The third member of the Global Board is Lord Mark Malloch-Brown KCMG. Lord Malloch-Brown served as the Deputy Secretary-General and Chef-de-Cabinet of the UN under Kofi Annan. Before that, he was Administrator of UNDP, leading the UN’s development efforts around the world. He later served as a Minister of State in the Foreign Office, covering Africa and Asia, and sat in Gordon Brown’s cabinet.
Asif Saleh, Executive Director of BRAC and Dr Muhammad Musa, Executive Director, BRAC International welcomed the formation of the BRAC Global Board, marking it as an important step towards the worldwide scale-up of BRAC’s impact.
Founded in 1972 in Bangladesh, BRAC currently operates in eleven countries in Asia and Africa, reaching over 100 million people. The countries of its operations are: Bangladesh, Afghanistan, the Philippines, Nepal, Myanmar, Liberia, Sierra Leone, South Sudan, Tanzania, Uganda and Rwanda. Besides, BRAC’s ultra-poor graduation approach, an integrated model to address extreme poverty, has been adapted in more than 40 countries by NGOs, governments and multilateral institutions.
Quotes from the BRAC Global Board
Ms Ameerah Haq said, “It is a huge honour to serve as the Chair of the BRAC Global Board. I am very proud of the work that the entire BRAC family does as a truly purpose-driven organisation. We aim to effectively scale up our learning and proven approaches from the Global South to accelerate the achievement of the SDGs by 2030."
Dr Hossain Zillur Rahman said, "BRAC excels in finding community-led, innovative approaches to eradicate extreme poverty. I am proud to serve on its global Governing Body which will lead in up-scaling adaptive models in the most deprived communities of the world through the exchange of knowledge, empowerment of women and inclusion of the excluded."
Lord Mark Malloch-Brown KCMG said, "Now is the time to act together if we are to deliver on our promise of eradicating extreme poverty. BRAC’s effectiveness in solving complex social, economic and environmental challenges shows how much can be achieved through human ingenuity and listening and learning from our beneficiaries and local partners. I look forward to working with my eminent fellow Board members and the BRAC team across the globe to champion inclusive development, build partnerships and jointly advance our vision."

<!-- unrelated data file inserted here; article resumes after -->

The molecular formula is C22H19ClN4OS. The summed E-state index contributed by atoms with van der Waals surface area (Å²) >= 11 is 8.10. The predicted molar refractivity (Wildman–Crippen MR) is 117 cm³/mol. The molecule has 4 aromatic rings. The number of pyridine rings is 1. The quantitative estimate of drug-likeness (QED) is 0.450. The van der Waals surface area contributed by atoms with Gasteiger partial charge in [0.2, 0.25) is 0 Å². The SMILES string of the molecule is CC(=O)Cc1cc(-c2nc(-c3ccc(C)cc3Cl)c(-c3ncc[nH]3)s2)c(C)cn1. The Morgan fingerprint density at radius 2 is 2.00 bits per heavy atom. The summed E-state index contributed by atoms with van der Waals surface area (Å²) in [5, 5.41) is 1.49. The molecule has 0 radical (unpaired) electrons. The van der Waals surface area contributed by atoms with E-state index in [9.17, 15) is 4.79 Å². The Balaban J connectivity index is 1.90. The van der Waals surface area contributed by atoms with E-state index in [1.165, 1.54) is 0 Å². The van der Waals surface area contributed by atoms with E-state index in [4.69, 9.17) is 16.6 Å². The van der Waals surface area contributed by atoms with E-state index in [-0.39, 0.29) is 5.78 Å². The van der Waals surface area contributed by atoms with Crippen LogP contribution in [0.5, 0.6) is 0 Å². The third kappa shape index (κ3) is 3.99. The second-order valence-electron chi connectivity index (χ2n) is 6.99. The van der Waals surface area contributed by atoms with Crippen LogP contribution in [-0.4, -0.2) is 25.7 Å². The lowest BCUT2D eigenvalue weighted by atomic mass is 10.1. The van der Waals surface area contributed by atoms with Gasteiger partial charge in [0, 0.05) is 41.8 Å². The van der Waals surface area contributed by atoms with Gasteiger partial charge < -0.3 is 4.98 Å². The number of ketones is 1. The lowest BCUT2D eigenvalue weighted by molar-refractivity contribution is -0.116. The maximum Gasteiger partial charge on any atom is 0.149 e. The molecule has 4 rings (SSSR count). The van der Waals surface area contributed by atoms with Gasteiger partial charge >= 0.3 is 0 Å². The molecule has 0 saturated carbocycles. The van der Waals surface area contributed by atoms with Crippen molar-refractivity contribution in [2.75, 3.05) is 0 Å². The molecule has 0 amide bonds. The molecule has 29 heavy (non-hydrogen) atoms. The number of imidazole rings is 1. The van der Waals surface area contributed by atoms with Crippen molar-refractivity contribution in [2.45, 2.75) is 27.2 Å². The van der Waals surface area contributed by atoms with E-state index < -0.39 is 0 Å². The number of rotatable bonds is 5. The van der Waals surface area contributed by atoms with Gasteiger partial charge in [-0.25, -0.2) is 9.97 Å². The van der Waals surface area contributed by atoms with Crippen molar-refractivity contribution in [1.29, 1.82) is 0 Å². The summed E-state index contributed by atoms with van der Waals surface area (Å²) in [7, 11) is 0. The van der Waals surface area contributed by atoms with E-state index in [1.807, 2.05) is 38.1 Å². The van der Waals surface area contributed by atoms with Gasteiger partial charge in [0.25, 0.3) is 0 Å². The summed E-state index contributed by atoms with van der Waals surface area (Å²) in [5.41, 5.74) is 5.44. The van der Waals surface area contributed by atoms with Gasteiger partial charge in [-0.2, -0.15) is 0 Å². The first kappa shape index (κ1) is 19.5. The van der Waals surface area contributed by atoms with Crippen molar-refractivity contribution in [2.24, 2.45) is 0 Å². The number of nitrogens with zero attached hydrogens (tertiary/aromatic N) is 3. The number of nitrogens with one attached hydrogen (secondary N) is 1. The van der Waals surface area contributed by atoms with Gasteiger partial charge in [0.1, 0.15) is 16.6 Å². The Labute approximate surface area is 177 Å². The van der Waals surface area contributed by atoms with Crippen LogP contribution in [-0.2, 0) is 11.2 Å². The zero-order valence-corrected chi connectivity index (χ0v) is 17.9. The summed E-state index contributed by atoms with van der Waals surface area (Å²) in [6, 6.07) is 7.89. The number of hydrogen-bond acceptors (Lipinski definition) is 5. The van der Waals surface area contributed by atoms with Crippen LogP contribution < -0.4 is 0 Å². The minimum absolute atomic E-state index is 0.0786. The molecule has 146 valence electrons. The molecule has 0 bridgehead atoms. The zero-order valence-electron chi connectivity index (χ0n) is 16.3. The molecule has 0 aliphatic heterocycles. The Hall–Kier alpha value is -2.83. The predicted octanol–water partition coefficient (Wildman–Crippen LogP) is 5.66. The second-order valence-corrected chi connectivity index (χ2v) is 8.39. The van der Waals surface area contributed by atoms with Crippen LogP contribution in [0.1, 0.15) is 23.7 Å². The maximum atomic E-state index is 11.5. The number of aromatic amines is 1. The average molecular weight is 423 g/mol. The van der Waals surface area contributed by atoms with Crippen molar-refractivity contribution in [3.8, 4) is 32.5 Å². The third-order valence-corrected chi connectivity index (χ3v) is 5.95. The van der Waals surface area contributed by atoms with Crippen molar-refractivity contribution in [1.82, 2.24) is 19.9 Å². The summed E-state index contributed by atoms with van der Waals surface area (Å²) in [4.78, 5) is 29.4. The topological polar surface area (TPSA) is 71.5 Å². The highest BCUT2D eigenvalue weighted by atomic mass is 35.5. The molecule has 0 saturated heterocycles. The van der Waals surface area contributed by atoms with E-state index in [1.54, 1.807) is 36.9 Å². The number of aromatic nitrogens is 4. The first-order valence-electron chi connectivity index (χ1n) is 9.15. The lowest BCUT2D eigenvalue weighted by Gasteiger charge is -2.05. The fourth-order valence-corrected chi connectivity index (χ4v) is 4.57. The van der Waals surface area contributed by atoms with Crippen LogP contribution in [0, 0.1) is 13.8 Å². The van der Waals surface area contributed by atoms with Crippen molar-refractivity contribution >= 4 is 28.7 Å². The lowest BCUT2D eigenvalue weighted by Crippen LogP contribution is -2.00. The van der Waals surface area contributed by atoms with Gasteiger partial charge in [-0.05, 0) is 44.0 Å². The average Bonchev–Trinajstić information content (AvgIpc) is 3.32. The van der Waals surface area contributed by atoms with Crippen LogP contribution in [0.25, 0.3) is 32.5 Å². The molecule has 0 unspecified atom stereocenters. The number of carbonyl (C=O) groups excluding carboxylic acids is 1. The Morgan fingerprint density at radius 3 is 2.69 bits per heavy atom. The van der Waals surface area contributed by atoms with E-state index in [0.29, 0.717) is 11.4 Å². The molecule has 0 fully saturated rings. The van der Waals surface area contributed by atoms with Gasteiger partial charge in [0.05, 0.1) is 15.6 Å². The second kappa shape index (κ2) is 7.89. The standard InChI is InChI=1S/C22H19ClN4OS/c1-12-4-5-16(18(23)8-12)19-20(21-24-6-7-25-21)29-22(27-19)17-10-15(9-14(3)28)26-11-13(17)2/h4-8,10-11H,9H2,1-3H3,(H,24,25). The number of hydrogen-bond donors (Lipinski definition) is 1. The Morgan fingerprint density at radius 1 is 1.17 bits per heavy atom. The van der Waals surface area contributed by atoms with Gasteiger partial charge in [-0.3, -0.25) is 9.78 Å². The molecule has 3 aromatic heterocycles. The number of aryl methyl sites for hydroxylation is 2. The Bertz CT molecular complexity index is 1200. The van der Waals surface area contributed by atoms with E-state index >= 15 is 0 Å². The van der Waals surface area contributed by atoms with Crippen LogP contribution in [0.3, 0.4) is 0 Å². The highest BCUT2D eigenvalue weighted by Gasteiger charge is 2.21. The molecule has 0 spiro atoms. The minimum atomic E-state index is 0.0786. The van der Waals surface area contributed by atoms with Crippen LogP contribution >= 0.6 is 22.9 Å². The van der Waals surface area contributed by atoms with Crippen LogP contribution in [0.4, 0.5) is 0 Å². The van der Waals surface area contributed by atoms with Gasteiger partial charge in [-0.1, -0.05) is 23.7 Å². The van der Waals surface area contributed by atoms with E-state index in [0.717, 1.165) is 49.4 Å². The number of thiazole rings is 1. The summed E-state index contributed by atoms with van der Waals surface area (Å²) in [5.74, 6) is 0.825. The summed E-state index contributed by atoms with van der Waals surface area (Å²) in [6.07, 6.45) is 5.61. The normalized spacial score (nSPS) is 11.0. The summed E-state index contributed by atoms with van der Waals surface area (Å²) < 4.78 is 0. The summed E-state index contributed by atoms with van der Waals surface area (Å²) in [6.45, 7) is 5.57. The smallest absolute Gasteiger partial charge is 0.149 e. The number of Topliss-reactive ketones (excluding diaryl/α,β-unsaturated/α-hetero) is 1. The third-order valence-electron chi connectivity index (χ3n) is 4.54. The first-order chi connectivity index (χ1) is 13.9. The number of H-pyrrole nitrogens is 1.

Planning Minister of Bangladesh and the chief guest, Muhammad Abdul Mannan said, "There was once a scarcity of food in Bangladesh, but not anymore, due to our agriculture. We must be vigilant in all possible agricultural cases" at the launch of the book ‘From the Ground Up: BRAC’s innovations in the development of agriculture in Bangladesh and Beyond’ at BRAC Centre Inn today.
The book is published by University Press Limited (UPL). It has been edited by Mushtaque Chowdhury, Muazzam Husain, Md A Saleque and Hugh Brammer. Chapters are written by Dr Jiban Krishna Biswas, Professor S D Chowdhury, Dr A K Fazlul Haque Bhuiyan, and Professor Md Saifuddin Shah. Mushtaque Chowdhury said “This book journals the significant contributions of BRAC in agriculture for the past 40 years.”
The special guests were National Emeritus Scientist and the former chairman of Bangladesh Agricultural Research Council Dr Kazi M Badruddoza, the senior secretary of the planning commission Dr Shamsul Alam, the secretary of the Ministry of Agriculture Md Nasiruzzaman, the advisor to former caretaker government and former secretary of the Ministry of Agriculture AMM Shawkat Ali and the director and founder of Channel I Shykh Seraj. Asif Saleh, the executive director of BRAC, opened the event with his remarks. “BRAC first brought the Amrapali mango to Bangladesh. Even small contributions lead to big results that is unknown to most people. The book highlights such contributions.”
BRAC chairperson Hossain Zillur Rahman, who chaired the event, remarked, “With Sir Fazle Hasan Abed’s guidance, there have been a lot of innovations in agriculture. Agriculture is not just a proud history for us, but also holds the key to a bright future.” Agricultural development was one of BRAC’s early interventions, which resulted in a direct impact on food security and poverty reduction in the country’s most vulnerable areas.
Planning minister MA Mannan said, "The main reasons for perpetuating poverty in the haors are injustice and discrimination. The influential and powerful elites who live in the cities are exploiting people in haor with illegal means. It's time to take stern action against them."